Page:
It was news to Jeff Parsek that state records show there is an abandoned oil and gas well beneath his driveway. Parsek lives in a large ranch house across the street from an elementary school in a subdivision on the south side of Fort Collins.
When Parsek bought the house in 2004, he didn’t ask about oil and gas wells on the property.
“I wouldn’t have even thought to research that,” he said. But the news that there might be one didn’t faze him. While other homeowners responded to the search for potentially lost wells with curses and slammed doors – one yelled, “Thanks for ruining my afternoon!” – Parsek shrugged.
“If it started to emit something, then I might (be worried),” he said. “But to this point I’m not concerned.”
The question is whether one would know an abandoned well is emitting. When a well stops producing commercial quantities of oil and gas, companies “abandon” it, usually by placing cement plugs inside the wellbore to stop the flow of gas and fluids. The industry considers that the end of the life of a well.
“It’s not rocket science to plug these wells,” said Wyoming Oil and Gas supervisor Mark Watson. “It’s a hole in the ground that’s pretty deep. You set cement, and cement lasts a long time.”
The conventional wisdom that a well is dead once it is plugged means there’s no systematic monitoring for leaks of any of the millions of abandoned wells in the United States. Colorado has more than 35,000 abandoned wells. There are more than 50,000 in Wyoming.
“When a state sees a well is plugged, they typically put a check mark by that well in a database, or in a file somewhere, and they don’t do anything (else),” said Rob Jackson, a scientist at Stanford University in California.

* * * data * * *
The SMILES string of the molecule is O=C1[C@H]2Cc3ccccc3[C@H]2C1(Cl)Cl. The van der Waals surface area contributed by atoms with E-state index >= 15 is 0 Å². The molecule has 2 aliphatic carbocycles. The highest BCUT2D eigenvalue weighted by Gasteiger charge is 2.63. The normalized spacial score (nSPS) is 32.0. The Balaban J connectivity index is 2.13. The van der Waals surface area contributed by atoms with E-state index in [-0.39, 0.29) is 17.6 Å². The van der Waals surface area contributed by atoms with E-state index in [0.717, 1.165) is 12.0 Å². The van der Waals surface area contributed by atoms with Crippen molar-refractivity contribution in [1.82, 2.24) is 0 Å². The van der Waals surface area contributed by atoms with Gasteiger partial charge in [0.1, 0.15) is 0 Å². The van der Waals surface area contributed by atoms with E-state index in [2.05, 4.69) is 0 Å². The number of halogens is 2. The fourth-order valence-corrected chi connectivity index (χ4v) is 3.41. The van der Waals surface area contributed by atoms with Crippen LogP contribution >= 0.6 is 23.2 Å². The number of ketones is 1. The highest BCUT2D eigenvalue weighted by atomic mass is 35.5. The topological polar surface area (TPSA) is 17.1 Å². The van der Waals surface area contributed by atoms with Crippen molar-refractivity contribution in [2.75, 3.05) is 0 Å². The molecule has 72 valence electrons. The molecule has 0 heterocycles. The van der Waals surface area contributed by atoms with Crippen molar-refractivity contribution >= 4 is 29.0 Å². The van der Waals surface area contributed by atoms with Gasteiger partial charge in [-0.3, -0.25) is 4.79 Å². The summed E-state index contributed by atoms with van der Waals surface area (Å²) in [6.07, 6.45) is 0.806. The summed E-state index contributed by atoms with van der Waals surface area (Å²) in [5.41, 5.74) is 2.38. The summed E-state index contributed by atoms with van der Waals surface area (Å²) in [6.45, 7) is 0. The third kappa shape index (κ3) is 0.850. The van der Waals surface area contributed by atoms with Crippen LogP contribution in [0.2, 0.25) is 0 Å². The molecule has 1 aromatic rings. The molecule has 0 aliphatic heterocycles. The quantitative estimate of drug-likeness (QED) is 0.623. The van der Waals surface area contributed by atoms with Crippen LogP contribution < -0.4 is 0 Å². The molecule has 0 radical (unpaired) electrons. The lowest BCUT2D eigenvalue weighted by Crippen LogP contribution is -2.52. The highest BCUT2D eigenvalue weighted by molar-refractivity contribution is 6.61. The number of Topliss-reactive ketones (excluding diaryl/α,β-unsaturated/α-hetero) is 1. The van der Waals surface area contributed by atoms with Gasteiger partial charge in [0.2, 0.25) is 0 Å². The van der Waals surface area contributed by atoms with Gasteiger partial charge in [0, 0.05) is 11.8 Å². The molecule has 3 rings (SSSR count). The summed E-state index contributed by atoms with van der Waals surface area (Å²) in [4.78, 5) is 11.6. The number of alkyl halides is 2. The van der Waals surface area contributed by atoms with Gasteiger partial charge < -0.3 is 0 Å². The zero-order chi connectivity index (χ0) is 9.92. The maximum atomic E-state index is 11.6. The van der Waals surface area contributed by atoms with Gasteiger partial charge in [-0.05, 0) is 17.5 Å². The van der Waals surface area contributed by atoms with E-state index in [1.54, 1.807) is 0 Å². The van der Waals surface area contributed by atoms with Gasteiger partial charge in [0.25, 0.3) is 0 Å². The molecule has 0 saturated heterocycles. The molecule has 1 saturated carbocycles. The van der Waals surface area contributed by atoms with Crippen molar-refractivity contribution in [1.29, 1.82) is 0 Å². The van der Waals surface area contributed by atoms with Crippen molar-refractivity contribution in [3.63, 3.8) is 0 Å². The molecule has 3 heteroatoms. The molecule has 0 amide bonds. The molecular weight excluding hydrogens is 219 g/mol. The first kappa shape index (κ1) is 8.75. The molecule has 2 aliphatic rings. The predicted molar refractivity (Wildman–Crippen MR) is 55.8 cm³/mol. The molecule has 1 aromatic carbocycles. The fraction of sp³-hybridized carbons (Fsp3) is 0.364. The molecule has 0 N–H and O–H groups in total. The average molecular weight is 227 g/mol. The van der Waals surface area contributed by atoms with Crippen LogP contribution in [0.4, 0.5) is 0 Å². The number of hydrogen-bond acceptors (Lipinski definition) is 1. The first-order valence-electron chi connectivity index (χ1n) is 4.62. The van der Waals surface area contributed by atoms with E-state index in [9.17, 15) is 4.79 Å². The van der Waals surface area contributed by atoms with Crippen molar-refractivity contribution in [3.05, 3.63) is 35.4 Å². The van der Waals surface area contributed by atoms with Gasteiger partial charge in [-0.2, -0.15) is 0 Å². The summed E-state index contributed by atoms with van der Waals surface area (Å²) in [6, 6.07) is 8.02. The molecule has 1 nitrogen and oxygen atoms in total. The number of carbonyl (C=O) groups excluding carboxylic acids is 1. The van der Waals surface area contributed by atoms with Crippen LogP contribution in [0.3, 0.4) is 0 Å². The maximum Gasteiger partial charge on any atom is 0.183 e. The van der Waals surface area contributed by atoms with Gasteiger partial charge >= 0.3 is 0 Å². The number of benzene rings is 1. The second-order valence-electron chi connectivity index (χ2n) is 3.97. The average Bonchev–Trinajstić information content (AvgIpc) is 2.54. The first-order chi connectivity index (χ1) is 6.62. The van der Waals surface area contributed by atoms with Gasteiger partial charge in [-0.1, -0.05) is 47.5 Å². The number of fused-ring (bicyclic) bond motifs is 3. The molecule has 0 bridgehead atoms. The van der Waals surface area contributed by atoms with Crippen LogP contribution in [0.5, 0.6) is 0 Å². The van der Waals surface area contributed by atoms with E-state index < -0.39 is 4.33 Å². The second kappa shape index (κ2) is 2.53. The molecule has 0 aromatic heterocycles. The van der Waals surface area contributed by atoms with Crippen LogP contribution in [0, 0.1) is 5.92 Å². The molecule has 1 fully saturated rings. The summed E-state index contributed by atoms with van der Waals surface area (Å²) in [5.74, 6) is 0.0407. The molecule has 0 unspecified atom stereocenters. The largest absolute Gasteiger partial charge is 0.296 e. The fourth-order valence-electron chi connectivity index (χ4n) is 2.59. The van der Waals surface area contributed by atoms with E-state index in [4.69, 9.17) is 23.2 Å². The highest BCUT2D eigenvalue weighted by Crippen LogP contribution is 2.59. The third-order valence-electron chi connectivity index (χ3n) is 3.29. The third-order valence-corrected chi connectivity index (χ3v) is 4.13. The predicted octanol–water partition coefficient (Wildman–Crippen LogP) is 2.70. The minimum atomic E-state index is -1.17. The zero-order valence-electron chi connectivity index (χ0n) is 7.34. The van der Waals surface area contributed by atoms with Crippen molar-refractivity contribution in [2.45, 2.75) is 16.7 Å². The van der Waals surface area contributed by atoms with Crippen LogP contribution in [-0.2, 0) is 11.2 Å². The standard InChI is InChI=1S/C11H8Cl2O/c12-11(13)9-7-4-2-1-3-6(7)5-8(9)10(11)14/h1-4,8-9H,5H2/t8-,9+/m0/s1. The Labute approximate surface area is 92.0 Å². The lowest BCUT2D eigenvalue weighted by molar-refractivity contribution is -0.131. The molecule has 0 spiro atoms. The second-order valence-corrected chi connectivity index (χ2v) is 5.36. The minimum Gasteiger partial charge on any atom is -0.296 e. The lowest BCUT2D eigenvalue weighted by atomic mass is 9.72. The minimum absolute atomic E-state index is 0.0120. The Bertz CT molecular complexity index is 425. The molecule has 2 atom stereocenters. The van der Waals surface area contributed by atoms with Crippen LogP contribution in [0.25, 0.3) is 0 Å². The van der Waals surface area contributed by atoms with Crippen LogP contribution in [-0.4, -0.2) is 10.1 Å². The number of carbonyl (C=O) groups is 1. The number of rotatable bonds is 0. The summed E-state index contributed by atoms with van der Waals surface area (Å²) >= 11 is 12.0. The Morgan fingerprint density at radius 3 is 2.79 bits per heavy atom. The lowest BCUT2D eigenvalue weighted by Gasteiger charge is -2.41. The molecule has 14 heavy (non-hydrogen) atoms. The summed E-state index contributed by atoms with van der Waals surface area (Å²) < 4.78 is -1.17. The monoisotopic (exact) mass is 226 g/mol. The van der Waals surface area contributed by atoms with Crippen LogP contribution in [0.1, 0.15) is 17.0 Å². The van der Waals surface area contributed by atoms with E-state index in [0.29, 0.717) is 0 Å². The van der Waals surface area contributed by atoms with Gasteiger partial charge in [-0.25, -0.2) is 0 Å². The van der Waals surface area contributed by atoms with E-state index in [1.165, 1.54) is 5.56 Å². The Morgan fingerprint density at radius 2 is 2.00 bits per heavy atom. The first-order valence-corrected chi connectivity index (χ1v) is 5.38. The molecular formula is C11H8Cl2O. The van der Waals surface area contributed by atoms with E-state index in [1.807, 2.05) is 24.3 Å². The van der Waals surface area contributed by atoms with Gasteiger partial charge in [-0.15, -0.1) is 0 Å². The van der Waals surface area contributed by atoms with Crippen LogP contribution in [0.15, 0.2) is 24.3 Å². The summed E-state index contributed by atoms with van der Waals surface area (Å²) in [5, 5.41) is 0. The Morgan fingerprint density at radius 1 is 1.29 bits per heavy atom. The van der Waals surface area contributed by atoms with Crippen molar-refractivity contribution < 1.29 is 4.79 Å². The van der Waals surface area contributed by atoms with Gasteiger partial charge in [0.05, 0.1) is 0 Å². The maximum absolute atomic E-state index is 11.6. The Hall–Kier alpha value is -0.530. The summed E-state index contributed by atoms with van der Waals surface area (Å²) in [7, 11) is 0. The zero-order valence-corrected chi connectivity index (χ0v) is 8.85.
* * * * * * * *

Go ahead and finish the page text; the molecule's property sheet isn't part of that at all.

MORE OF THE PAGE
Unless a well leaks fluids or a house blows up, the assumption is that everything is fine. But recent work by Jackson’s research group challenges that idea.
Methane is the main component of natural gas, and it is present in every oil and gas well. It is also a potent greenhouse gas that’s potentially explosive when it accumulates in confined spaces.
In Pennsylvania and California, Jackson and his colleagues have tested abandoned wells, both plugged and unplugged, for methane leaks. In most cases, the wells were leaking extremely small quantities of methane, but a few wells were leaking a lot – several orders of magnitude more. And some of the “super emitters” had been plugged.
Even those super leaky wells are emitting far less methane than the massive Porter Ranch leak in Southern California, but they add up. In Pennsylvania, one of Jackson’s colleagues, engineer Mary Kang, estimated that abandoned wells account for 4 to 7 percent of the state’s total man-made methane emissions.
Other studies also show that plugged wells can be leaky. The province of Alberta, the energy center of Canada, requires companies to monitor some abandoned wells. They’ve found that, on average, 7.7 percent of wells leak.
Whether those results translate to Colorado and Wyoming is hard to say, since no one is looking for leaks. Jackson thinks it’s partly an issue of states not having the resources to monitor.
“But I also think the states aren’t that interested in some cases, in many cases, in the data. I’m not sure they really want to know,” he said.
Even if they did, it’s not clear they could find the wells.
Once a well is plugged, it is cut off below-ground and covered up with dirt. Sometimes, a dead well has a marker listing its unique identifying number, but often there’s no indication at all on the surface that there was once a hole many thousands of feet deep, tapping reservoirs of oil and gas.